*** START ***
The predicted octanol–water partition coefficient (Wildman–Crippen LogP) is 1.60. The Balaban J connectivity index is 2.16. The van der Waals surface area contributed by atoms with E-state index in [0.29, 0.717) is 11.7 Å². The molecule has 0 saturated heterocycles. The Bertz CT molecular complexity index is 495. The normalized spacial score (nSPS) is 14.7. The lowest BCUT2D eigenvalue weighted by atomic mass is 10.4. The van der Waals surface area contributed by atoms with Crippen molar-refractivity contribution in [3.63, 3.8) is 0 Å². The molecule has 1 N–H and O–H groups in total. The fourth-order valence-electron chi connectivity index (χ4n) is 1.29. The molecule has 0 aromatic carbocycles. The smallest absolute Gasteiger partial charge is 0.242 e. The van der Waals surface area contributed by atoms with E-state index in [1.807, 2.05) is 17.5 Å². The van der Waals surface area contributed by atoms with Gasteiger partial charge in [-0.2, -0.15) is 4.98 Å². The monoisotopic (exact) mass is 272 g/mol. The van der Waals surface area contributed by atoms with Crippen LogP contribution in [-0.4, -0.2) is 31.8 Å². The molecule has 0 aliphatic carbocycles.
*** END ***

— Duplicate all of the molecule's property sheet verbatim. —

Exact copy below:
The predicted octanol–water partition coefficient (Wildman–Crippen LogP) is 1.60. The Balaban J connectivity index is 2.16. The van der Waals surface area contributed by atoms with E-state index in [0.29, 0.717) is 11.7 Å². The molecule has 0 saturated heterocycles. The Bertz CT molecular complexity index is 495. The normalized spacial score (nSPS) is 14.7. The lowest BCUT2D eigenvalue weighted by atomic mass is 10.4. The van der Waals surface area contributed by atoms with Crippen molar-refractivity contribution in [3.63, 3.8) is 0 Å². The molecule has 1 N–H and O–H groups in total. The fourth-order valence-electron chi connectivity index (χ4n) is 1.29. The molecule has 0 aromatic carbocycles. The smallest absolute Gasteiger partial charge is 0.242 e. The van der Waals surface area contributed by atoms with E-state index in [1.807, 2.05) is 17.5 Å². The van der Waals surface area contributed by atoms with Gasteiger partial charge in [-0.2, -0.15) is 4.98 Å². The monoisotopic (exact) mass is 272 g/mol. The van der Waals surface area contributed by atoms with Crippen LogP contribution in [-0.4, -0.2) is 31.8 Å². The molecule has 0 aliphatic carbocycles.